Mic distance may depend on the characteristics of the musical piece: a string quartet performance usually takes place in a smaller venue than a Symphonic concert, with the listener probably sitting closer to the instruments, and the recording should take that into account.

But many engineer/producers are placing the mics too close, much closer than anyone would listen.

Close mic'ing has 3 shortcomings: exaggeration of detail, adulteration of timbres and disregard for the music hall acoustics.

As such it's totally inadequate for a "natural" representation of the live event.

The choice of mics (frequency response) and how they're setup will also influence tonal balance and imaging, and hence the naturalness of the recording.

 

R

"Science draws the wave, poetry fills it with water" Teixeira de Pascoaes

Link to comment
Share on other sites

What do you do if you're at a concert where they put up big video screens so you can better see the musicians? Which one are you supposed to look at for best accuracy? Or is there a formula to use depending on how far away you are from the stage?

Link to comment
Share on other sites

What do you do if you're at a concert where they put up big video screens so you can better see the musicians? Which one are you supposed to look at for best accuracy? Or is there a formula to use depending on how far away you are from the stage?

 

I've never been to a live (classical) concert with video projection but I know that sometimes there are orchestral and operatic entertainment gigs where they use PA and perhaps video projection; I avoid those like the plague.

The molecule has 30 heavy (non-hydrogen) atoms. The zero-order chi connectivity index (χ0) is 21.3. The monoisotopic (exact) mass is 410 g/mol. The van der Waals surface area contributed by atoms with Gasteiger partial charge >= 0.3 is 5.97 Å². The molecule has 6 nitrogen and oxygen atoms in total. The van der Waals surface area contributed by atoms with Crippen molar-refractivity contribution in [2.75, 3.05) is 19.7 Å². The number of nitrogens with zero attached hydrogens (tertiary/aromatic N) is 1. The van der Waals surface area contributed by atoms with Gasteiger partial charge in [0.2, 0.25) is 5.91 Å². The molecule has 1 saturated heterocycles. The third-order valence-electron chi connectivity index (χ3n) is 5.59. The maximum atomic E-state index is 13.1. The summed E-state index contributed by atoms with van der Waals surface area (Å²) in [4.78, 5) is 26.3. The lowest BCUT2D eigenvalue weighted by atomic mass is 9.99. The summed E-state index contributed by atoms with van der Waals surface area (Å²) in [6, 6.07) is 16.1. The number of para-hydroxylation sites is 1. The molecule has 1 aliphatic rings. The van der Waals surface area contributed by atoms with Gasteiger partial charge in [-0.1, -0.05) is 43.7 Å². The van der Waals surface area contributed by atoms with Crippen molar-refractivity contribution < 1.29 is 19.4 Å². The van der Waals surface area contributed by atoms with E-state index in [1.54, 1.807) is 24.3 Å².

I find the visual aspect of minor importance when I attend a live concert; it's part of phenomenological experience but I often find myself closing my eyes to better enjoy the music.

 

R

"Science draws the wave, poetry fills it with water" Teixeira de Pascoaes

Link to comment
Share on other sites

P.S.: in classical music, particularly that of the orchestral kind, the hall acoustics play and important role in supporting the low end. This is another reason against the use of close mic'ing. Despite this some audiophiles prefer their timpani and contrabassi sounding "tight", "dry" and "crisp". I've listened to an orchestra playing outdoors and the sound was an absolute misery...

"Science draws the wave, poetry fills it with water" Teixeira de Pascoaes

Link to comment
Share on other sites

Create an account or sign in to comment

You need to be a member in order to leave a comment

Create an account

Sign up for a new account in our community. It's easy!

Register a new account

Sign in

Already have an account? Sign in here.

Sign In Now
 Share



×
×
  • Create New...